Get perspectives from real patients
Watch these videos to get a better idea of how patients have taken steps toward managing their chronic angina.
One good choice leads to others.
"My cardiologist emphasized the importance of exercise and eating healthy."
Frances is a nurse practitioner. She lives in Charlotte, North Carolina. With a lot of stress in her life, Frances started feeling short of breath and having chest discomfort. She thought it was just heartburn. Her doctor did a test to see how well blood flowed through the arteries of her heart (cardiac catheterization). The test showed a large blockage in the large artery on the front part of her heart. Frances' doctor put a small tube (stent) in the artery to keep it open. After that, Frances felt better for a while, but soon the chest discomfort came back. Frances was diagnosed as having chronic angina, and her doctor prescribed a treatment plan to treat her symptoms. Today, Frances can exercise more and has angina less often.
Working toward treatment goals.
"I'm starting to feel very comfortable with my treatment plan."
Robert is a retired operations lieutenant with the State Department of Corrections. Robert ran regularly to stay in shape for his job. He began feeling tightness in his chest and shortness of breath while running. His cardiologist did some tests of Robert's heart and found out he had a large blockage in one of his arteries. The cardiologist put a small tube (stent) in the artery to keep it open. Robert had a few more stents put in over the next couple of years. But his chest tightness and shortness of breath came back. So he decided to see a new cardiologist, who told Robert he had chronic angina. The doctor prescribed a new treatment plan and Robert is able to exercise more and has less angina.
You’re more than your disease.
"I'm continuing to work with Ann on my chronic angina treatment plan."
Frank stayed busy after he retired, making deliveries and playing classic rock with friends. When he experienced chest pain while working, Frank took a home blood pressure reading. The result was so high, he drove to the hospital. He learned he had diabetes and blockages in blood vessels around his heart. Frank had a procedure to open his blood vessels with stents; but 5 years later he started feeling pain again and additional stents were inserted. The pain returned, and Frank was told he had chronic angina. A new physician assistant asked Frank about activities he limited to avoid angina, leading to an honest conversation—and a new treatment plan.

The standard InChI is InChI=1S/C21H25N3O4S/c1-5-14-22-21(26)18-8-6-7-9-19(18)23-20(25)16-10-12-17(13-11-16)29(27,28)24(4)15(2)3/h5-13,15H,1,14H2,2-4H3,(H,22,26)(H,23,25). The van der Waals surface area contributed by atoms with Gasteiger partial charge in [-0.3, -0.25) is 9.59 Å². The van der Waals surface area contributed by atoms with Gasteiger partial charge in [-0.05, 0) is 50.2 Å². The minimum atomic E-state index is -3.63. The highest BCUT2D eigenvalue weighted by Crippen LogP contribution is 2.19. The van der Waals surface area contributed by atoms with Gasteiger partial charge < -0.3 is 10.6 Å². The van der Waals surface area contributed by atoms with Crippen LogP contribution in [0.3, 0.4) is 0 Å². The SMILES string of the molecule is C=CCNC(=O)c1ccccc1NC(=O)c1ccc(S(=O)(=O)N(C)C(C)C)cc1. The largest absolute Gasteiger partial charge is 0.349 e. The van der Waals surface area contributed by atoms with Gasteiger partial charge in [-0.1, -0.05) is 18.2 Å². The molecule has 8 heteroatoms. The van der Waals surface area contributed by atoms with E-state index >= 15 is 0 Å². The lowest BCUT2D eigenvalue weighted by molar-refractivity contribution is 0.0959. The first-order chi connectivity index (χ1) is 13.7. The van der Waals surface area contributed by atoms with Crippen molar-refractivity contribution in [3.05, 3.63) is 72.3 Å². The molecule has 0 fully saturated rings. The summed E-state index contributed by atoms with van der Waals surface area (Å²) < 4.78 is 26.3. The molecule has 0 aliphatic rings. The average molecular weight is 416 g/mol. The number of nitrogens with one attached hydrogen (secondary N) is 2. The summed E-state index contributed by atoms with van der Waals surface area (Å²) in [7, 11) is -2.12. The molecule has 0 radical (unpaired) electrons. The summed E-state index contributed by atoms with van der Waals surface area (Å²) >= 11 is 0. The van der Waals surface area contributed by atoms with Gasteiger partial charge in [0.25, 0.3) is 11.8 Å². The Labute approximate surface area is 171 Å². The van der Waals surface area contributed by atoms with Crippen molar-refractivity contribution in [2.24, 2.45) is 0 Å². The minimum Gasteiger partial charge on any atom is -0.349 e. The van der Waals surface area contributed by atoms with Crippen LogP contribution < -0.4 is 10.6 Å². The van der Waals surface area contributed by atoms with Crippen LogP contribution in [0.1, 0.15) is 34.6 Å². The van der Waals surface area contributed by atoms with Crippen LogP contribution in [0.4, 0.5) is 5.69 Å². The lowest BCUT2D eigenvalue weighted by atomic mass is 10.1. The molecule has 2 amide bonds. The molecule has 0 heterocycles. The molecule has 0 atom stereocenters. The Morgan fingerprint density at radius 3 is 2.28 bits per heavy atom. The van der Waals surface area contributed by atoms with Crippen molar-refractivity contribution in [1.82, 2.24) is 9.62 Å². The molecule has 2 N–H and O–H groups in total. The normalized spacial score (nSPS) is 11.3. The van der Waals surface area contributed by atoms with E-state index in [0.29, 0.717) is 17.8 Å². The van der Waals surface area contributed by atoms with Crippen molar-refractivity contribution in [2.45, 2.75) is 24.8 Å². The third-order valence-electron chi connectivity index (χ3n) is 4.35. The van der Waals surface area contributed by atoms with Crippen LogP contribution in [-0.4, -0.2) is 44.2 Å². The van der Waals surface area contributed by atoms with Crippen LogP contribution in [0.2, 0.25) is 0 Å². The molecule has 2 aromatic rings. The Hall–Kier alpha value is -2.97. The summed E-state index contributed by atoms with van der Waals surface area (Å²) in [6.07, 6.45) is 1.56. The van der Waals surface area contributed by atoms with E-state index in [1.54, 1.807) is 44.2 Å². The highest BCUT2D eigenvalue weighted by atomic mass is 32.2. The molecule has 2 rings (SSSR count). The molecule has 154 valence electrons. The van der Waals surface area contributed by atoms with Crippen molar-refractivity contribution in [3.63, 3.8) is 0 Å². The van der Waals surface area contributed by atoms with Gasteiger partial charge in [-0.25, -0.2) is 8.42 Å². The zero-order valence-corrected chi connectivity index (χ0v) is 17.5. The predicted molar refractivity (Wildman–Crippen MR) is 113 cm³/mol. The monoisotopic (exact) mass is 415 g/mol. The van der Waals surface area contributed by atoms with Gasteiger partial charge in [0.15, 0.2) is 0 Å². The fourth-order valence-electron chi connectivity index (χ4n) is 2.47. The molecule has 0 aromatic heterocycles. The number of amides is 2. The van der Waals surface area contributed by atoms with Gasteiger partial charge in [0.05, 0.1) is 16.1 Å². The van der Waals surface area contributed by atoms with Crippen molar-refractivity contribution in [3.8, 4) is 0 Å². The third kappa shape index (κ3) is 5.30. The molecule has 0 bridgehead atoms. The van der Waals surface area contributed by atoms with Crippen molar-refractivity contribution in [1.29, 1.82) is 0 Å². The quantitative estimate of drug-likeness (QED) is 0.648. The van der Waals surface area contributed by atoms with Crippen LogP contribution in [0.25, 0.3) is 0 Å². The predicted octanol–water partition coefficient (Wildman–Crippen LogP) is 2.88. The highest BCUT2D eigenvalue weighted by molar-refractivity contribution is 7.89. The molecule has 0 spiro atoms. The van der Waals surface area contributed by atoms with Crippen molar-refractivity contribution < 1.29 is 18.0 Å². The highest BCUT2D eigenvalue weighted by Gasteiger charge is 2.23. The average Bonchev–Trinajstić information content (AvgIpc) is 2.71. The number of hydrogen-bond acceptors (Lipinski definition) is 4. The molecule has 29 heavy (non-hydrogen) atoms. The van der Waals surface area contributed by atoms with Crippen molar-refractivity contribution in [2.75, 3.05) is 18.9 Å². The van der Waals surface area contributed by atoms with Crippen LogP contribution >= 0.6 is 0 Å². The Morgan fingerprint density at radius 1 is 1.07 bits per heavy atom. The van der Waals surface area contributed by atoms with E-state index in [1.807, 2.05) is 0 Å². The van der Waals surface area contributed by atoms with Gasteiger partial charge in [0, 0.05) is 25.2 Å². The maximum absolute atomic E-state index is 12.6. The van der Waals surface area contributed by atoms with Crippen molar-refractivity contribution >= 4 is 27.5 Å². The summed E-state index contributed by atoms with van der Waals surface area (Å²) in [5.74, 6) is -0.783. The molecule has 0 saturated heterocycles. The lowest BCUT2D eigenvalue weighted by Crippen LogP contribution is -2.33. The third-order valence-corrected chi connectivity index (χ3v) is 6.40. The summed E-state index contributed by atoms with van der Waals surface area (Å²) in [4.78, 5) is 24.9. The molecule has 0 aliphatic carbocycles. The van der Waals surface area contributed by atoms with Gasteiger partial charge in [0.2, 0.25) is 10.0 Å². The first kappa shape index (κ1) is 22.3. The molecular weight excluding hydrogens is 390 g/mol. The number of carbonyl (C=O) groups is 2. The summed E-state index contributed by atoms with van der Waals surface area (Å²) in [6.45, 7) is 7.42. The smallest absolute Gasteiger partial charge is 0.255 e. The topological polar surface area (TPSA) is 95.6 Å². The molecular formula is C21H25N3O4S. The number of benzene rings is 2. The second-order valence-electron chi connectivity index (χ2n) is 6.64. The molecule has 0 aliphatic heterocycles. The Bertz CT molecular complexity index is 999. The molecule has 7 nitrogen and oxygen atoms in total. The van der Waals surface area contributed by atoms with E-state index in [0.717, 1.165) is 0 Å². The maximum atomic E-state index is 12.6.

Take advantage of these helpful tips as you continue to work toward managing your chronic angina with Ranexa.
Tip 1: Discuss medications
Share current medicines with your doctor before starting treatment.
Tip 2: Healthy Living
Add whole grains as a hearty option for a healthy diet.
Tip 3: Maintain communication
Work toward having an open dialogue with your doctor.
What important information should I know about Ranexa?
Get a better understanding of what Ranexa is and learn about possible side effects that may occur with treatment.
Remember, it's always important to keep your doctor updated if you have any side effect that bothers you or does not go away.
Learn about chronic angina
Chronic angina is a disease that needs to be managed over time. Angina may be a symptom of a heart problem called coronary heart disease. Get additional information about what causes angina, its symptoms and how it may affect you.
Learn more about the impact of chronic angina.